Las Vegas still in shock as community deals with aftermath
Crisis centres set up by Mandalay Bay Hotel owners MGM as 12 remain critical in hospital
Mourners at a candlelight vigil at the University of Nevada Las Vegas for the victims of Sunday night’s massacre in Las Vegas, in which 59 people were killed and more than 500 injured. Photograph: Eugene Garcia/EPA
Anthony Luca was one of the lucky ones. The 30-year-old Las Vegas native was watching country music star Jason Aldean take the stage at the Harvest 91 music festival when he heard the shots ring out. “The first couple of shots were like teaser shots, and then the shooting started. I saw people getting hit near the front right hand of the stage go down. Everyone started screaming and running.”
He and his friends ran into one of the Coca-Cola VIP suites in the venue and lay on the ground, listening to bullets hitting the sides of the metal building. “I said to my friend, ‘We’ve got to keep moving,’” he recalls. They ran towards the exit and hit a fence where some people were climbing, clambering to get out, he says. “All of a sudden, there were hundreds of people, and the fence just toppled over. Then it was like letting cattle out. Everyone was running like crazy, thousands of people – they would run five or 10 yards and then take cover behind a car or a bollard. I’d never heard a gun like that before, it just kept going and going.”
Though Luca is lucky to be alive, many were not so fortunate.
Las Vegas’s University Medical Center is the only hospital with a level-one trauma centre in the state, meaning that it has a full team of surgeons and trauma nurses on site at all times. It admitted most of the dying and injured on Sunday night as they fled to emergency centres from the concert venue. Some of the wounded arrived in private vehicles having been helped by passersby who found themselves caught up in the chaos.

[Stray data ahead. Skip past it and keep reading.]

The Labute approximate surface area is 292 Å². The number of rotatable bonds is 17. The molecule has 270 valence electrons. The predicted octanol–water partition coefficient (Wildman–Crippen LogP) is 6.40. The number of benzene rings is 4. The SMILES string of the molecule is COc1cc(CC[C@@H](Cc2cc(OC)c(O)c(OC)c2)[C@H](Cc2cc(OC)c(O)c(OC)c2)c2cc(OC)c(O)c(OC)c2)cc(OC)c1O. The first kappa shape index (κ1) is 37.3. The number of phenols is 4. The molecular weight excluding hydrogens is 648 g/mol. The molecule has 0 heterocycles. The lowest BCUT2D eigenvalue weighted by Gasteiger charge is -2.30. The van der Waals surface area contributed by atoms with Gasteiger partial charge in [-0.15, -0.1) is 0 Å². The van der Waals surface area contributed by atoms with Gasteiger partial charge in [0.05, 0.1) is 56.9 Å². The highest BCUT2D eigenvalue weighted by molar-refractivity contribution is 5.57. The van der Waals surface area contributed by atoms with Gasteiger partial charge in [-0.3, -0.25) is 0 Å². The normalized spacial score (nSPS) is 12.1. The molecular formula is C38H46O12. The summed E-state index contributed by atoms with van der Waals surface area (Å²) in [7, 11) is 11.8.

By Tuesday at least 12 people remained in a critical condition in the hospital.
While many of the victims of Sunday night’s gun rampage are likely to be left with life-altering injuries, the psychological scars left by the Mandalay Bay attack will also take time to heal.
Eyewitnesses reported seeing people being shot and falling in front of them as they desperately tried to escape the chaos on the Las Vegas Strip on Sunday.
MGM, the entertainment group which owns the Mandalay Bay Hotel and the venue where the country music festival took place, set up crisis centres in its hotels across the city, offering counselling to guests and staff who were affected by the events.
The University of Nevada and the Clark County School District put on extra counselling support services for students who may have been affected by the attacks.
Across the community, people were trying to make sense of a tragedy that transformed Las Vegas, the symbol of American fun and joie de vivre, into a crime scene.
The fact that it was an American citizen with no known links to international terrorism was in ways particularly alarming. As Patrick Hughes, a Dublin man who runs the Fremont pedestrian area in the city, pointed out, the possibility of a terrorist threat was always to the forefront of many people’s minds in Las Vegas.
Islamic State had previously threatened to target the Las Vegas strip in propaganda videos. As someone with responsibility for visitor safety, he was well aware of the potential risks – earlier this year he arranged for bollards to be placed at the entrance to Fremont Street to guard against any risk from a vehicle attack.
As people tried to come to terms with an attack by one of their own, hundreds of people gathered outside Las Vegas City Hall on Monday night to pay tribute to those who lost their lives in the Mandalay Bay shooting and to give each other solace.
One Muslim man, a member of the Ahmadiyya Muslim community, the oldest Muslim society in the United States, was among those in attendance, holding a banner that read: “Love for all. Hatred for None.” He travelled from Wisconsin to show his solidarity with those who had been affected by the tragedy.
“We’re here to offer solidarity and support to our fellow Americans. There are many different ways to respond, but choosing to stand in support of our fellow Americans is one of those ways,” he said , over the music and song that emanated from the gathering. “The loss of life is something we should all stand against.”